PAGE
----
Teaching hospital

A teaching hospital is a hospital that in addition to delivering medical care to patients also provides clinical education and training to future and current doctors, nurses and other health professionals. Teaching hospitals are generally affiliated with a school of medicine. Some teaching hospitals may be owned by a university or be part of an entire health system or network.

Some teaching hospitals also have a commitment to research and are centers for experimental, innovative and technically sophisticated services. Many teaching hospitals also serve as “safety net” providers that treat large numbers of uninsured and under-insured patients.

There is no official definition of a teaching hospital or external certification process to distinguish teaching from non-teaching hospitals. A hospital is typically determined to be a teaching hospital if it is a short-term, general, nonfederal hospital and has one or more medical residents receive part of their training at their institution. If the hospital has a major commitment to teaching (participation in multiple training programs and other health professional educational education) it is generally referred to as a “major” teaching hospital. A common definition of a major teaching hospital is that they have at least one full time medical resident for every four operating beds. Veterans Affairs medical centers, military specialty hospitals and children’s hospitals can also be teaching hospitals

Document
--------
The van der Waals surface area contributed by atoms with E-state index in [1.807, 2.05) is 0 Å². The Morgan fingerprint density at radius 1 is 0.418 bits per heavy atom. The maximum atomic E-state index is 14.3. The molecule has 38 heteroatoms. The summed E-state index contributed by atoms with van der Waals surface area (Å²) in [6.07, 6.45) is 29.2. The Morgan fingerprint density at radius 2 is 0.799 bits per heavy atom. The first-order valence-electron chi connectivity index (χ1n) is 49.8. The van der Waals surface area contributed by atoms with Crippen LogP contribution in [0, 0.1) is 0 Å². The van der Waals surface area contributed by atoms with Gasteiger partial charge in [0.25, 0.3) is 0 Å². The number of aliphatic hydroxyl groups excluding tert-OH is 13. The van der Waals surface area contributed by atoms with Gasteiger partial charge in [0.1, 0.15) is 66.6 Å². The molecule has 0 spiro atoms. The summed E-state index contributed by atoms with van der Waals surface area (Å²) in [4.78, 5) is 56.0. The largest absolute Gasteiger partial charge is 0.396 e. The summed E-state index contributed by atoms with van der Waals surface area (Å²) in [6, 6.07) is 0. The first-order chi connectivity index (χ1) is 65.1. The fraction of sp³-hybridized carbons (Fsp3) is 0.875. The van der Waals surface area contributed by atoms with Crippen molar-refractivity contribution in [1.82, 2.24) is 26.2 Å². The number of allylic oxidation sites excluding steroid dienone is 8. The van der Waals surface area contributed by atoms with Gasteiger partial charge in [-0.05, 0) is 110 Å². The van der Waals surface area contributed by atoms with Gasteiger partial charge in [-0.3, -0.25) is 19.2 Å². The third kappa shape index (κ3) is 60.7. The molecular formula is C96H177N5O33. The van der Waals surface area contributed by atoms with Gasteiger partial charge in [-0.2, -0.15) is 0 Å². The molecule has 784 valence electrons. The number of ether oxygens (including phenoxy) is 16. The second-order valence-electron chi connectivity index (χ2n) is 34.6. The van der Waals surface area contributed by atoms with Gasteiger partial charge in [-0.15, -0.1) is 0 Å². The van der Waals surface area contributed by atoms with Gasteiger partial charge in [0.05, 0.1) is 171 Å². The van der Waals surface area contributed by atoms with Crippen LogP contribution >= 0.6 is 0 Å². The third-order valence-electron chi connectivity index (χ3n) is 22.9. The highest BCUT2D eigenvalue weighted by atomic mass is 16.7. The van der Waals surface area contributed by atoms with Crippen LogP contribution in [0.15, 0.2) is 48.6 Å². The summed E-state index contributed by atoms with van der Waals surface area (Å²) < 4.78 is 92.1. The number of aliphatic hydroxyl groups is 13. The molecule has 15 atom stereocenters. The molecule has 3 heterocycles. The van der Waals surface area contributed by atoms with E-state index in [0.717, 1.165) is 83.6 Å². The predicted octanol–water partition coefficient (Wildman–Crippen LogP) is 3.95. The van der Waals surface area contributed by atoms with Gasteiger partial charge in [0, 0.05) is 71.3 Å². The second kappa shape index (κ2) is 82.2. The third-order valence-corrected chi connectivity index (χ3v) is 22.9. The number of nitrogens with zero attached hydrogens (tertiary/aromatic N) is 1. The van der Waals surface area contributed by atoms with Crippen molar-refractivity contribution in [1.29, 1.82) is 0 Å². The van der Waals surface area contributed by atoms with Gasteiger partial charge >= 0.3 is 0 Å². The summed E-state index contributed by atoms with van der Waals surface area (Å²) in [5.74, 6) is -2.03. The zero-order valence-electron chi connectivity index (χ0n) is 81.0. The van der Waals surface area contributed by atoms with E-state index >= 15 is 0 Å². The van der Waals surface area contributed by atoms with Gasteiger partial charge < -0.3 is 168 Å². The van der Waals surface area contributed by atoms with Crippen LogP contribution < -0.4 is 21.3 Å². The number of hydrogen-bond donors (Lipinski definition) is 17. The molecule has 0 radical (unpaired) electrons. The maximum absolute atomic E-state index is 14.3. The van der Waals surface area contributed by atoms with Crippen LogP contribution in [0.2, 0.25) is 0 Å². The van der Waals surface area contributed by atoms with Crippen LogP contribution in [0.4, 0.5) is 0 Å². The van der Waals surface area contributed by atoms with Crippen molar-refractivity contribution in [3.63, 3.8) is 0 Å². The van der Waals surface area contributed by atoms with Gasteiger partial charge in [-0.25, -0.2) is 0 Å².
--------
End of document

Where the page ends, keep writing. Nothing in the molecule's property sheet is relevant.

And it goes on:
There are about 1,100 teaching hospitals in the United States. Approximately 375 of the larger institutions belong to the Association of American Medical Colleges’ Council of Teaching Hospitals and Health Systems (COTH). COTH teaching hospitals train about 75 percent of residents yearly and provide more than 40 percent of all hospital charity care in the nation.


Although institutions for caring for the sick are known to have been around much earlier in history, the first teaching hospital, where students were authorized to methodically practice on patients under the supervision of physicians as part of their education, was reportedly the Academy of Gundishapur in the Persian Empire during the Sassanid era. The Middle Persian word Bimaristan literally translates into "land of sickness".

In the medieval Islamic world, al-Nuri hospital, built by the famous Nur ad-Din Zanqi, was made a teaching hospital and renowned physicians taught there. The hospital's medical school is said to have had elegant rooms, and a library which many of its books were donated by Zangi's physician, Abu al-Majid al-Bahili. A number of Muslim physicians and physicists graduated from there. Among the well-known students are Ibn Abi Usaybi'ah (1203-1270), the famous medical historian, and 'Ala ad-Din Ibn al-Nafis (d. 1289) whose discovery of pulmonary circulation and the lesser circulatory system marked a new step in the better understanding of human physiology and was the earliest explanation until William Harvey (1628).

According to Sir John Bagot Glubb:


In the United States, the majority of students use the National Residency Matching Program as the method for selecting the teaching hospital they prefer among the hospitals that want that student.

Cultural references

The American television shows Chicago Hope, ER, Scrubs, House, and Grey's Anatomy all take place in teaching hospitals (Chicago Hope Hospital, County General Hospital, Sacred Heart, Princeton-Plainsboro, and Seattle Grace, respectively).

See also



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